Alumni Rising: Green ’99 helps position Weidner for wider audience
Today it’s promoting a March run of Broadway’s Riverdance, tomorrow it might be scheduling one of the many education series events that bring 20,000 school-aged children, annually, to the Weidner Center. It’s all in a day’s work for Katie Green, president of Weidner Center Presents, Inc.
The non-profit organization, led by a board of community volunteers, is dedicated to programming at the beautiful Weidner Center for the Performing Arts on the UW-Green Bay campus. At the helm and heart is Green, a 1999 graduate who was “lured back home” to her alma mater in 2006 by the Weidner Center Presents Board.
“The Weidner Center was undergoing a change in programming structure at the time, and I knew I absolutely wanted to be a part of rejuvenating the programming at the venue that had been my home for so many years,” Green says.
Her kinship with the Weidner started in 1995, when she was a student worker in the Weidner Center ticket office. After graduating with a Communication degree, Green worked as the Weidner’s group sales manager before moving on as the director of marketing and partnerships for the Green Bay Area Convention & Visitors Bureau.
Operating independently but in partnership with UW-Green Bay, Weidner Center Presents provides public entertainment and educational opportunities. It’s Green’s job to lure quality performances that can meet the market niche, while continuing to be a vibrant performing arts center serving the students and residents of Northeast Wisconsin.
“Being able to program and recruit entertainment for a venue as magnificent as the Weidner Center is a real treat,” Green says. “But like programming any entertainment venue, there are challenges associated with it. The past several years of sluggish economy have made some tours skittish about committing to cities far in advance. That, in turn, can leave venues on a waiting list for confirmation of a show, subsequently creating a difficult position for presenters like us when it comes to announcing a traditional season of events. Additionally, patrons have become more likely to make their entertainment decisions last-minute, which can wreak havoc on even the best-laid marketing plans. “
Even so, this year’s line-up includes something for everyone, including the Broadway tour of Monty Python’s Spamalot, the Christmas return of Mannheim Steamroller, and the national tours of Riverdance, (March 16-17) and Grease (April 8).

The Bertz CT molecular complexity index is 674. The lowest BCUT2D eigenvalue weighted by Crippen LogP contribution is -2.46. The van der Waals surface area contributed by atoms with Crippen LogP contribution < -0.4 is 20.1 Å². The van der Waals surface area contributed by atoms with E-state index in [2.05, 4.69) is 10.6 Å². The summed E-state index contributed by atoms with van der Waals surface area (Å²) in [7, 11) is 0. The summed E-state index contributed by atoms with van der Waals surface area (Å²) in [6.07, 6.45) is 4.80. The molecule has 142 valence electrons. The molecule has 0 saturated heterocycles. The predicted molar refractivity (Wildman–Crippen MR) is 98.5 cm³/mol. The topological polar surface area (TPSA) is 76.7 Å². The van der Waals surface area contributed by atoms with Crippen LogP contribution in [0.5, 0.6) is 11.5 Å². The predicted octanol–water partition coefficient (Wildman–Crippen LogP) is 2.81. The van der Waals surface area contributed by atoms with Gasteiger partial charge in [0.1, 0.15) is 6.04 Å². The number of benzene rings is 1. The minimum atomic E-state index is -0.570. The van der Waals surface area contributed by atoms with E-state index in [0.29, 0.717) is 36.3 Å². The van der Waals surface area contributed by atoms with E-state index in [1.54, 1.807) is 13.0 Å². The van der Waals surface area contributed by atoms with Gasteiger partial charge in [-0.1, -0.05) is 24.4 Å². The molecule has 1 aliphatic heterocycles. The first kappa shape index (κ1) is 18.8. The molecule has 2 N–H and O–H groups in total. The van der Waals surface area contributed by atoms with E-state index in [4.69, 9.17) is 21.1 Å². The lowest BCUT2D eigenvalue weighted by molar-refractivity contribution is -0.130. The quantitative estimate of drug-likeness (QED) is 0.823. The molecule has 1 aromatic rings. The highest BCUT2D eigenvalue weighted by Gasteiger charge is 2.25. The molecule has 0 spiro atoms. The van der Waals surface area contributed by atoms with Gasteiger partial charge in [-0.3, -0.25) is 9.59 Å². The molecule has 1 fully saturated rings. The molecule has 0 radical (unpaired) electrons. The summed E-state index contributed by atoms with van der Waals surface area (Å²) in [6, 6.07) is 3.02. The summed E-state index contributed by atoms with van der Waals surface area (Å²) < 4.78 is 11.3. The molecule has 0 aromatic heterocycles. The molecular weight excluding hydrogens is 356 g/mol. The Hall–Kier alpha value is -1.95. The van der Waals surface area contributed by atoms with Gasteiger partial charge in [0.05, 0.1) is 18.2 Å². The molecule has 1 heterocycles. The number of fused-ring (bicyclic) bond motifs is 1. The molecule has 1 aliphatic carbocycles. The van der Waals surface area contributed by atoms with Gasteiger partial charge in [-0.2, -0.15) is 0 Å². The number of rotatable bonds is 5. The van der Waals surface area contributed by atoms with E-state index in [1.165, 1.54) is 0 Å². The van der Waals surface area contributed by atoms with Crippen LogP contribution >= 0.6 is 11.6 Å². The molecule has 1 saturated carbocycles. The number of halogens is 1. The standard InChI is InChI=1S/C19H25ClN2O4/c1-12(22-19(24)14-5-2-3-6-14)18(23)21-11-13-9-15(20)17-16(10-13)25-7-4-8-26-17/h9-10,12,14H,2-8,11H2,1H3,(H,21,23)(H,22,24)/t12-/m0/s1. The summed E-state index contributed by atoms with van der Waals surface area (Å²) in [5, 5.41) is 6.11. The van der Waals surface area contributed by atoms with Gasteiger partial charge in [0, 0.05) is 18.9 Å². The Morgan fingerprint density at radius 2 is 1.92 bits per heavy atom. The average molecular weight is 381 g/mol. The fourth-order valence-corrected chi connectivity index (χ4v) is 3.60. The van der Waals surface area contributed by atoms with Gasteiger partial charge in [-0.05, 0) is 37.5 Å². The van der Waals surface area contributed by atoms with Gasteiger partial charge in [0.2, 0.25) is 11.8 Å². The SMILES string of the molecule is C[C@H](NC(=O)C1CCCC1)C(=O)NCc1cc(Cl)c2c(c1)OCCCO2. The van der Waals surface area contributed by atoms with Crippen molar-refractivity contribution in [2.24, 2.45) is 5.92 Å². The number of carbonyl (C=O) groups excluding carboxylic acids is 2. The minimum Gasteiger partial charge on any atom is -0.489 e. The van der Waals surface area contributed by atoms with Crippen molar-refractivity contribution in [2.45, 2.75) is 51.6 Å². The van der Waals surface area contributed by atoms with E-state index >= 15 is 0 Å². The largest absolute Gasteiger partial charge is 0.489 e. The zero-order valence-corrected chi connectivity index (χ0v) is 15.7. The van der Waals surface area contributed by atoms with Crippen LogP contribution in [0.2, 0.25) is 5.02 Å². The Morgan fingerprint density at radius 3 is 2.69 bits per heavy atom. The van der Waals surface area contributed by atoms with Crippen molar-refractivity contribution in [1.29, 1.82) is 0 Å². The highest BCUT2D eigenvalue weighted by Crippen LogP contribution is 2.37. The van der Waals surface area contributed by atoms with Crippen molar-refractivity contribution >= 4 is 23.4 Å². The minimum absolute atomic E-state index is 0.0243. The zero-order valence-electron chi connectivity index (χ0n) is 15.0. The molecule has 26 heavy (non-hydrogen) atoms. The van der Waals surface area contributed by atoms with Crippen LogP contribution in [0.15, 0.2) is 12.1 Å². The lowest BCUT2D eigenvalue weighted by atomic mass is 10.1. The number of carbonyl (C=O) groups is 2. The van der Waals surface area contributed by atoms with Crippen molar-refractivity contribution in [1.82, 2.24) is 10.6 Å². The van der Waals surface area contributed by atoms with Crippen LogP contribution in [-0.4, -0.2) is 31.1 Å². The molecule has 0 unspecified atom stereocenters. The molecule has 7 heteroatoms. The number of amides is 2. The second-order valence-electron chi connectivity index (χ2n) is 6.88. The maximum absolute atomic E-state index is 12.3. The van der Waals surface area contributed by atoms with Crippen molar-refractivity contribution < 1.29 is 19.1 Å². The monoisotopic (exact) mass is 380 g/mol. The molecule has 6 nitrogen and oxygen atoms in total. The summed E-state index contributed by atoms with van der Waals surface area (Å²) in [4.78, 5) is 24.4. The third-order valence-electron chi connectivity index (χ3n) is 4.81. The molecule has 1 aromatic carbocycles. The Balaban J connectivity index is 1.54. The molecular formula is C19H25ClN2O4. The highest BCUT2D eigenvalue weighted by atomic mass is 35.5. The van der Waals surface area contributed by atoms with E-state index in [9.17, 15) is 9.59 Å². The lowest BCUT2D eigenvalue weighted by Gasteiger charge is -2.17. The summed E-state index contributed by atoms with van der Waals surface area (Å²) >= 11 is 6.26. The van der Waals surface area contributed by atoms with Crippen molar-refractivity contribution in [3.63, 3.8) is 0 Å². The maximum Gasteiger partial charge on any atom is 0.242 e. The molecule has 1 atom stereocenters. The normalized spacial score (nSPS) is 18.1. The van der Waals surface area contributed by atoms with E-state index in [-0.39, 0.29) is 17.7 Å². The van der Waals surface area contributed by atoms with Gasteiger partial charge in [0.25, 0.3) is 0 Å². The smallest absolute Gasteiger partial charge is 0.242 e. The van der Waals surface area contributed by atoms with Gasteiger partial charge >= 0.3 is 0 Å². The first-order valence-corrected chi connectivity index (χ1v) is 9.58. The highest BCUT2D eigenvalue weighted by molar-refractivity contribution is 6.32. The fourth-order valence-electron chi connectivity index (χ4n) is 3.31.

According to Green, one of the biggest misconceptions about providing entertainment at a performing arts center is that ticket sales can cover all costs.
“A non-profit organization like ours is reliant upon individual donations and business support to present a show at an affordable price-point for the community,” she explains. “Just like Wisconsin Public Radio or Public Television, a decrease in financial support can result in decreased programming, as the two go hand-in-hand. Weathering this economic storm has helped us to realize and embrace a new normal, wherein success is defined by a new set of factors. Success means providing long-term, quality programming at a level supported by the community; being nimble enough to adapt to the changing marketplace; and developing new industry partnerships that allow us to provide more for less financial risk. We’re already experiencing the reward of some of these new partnerships as we look at the upcoming calendar of events.”
A mainstay since 2007, despite the economy, has been the education series — known formally as the Stage Doors Education Series: Opening the Way to Learning Through the Arts. The series provides educational programming at the Weidner Center to students in grades pre K-12. The well-received series has brought nearly 60,000 students to campus via 66 performances, drawing from 18 counties throughout Northeast Wisconsin and reaching into the Upper Peninsula of Michigan. Another 20,000 students are expected by the wrap of the fourth season, the 2010-11 school year.
“The goal of the series is to complement classroom curriculum, expanding upon the subjects of literature, science, history, technology and relationships,” Green says. “We all know people learn in different ways, and it is extremely rewarding to receive feedback from an educator that one of our programs directly influenced a student and led to their engagement and better understanding of a subject.”
In fall, for instance, the Stage Door Series presented “Laura Ingalls Wilder,” for grades 2-6 (see related photos below). The show met six of eight curriculum requirements (based on a book, history or social studies, language arts, music or dance, relationships and theatre). Some of the school groups arranged a trip to Heritage Hill State Park for an in-depth look at life during America’s pioneering days.
The Stage Doors Education Series is made possible by the Kress Family Foundation and with the support of UW-Green Bay. The much-needed scholarship program for the series, providing scholarships to schools and students demonstrating need, is made possible by area foundations and the individual annual donors to Weidner Center Presents, Inc.
More about the Stage Doors Education Series, as well as other upcoming events, can be found online.
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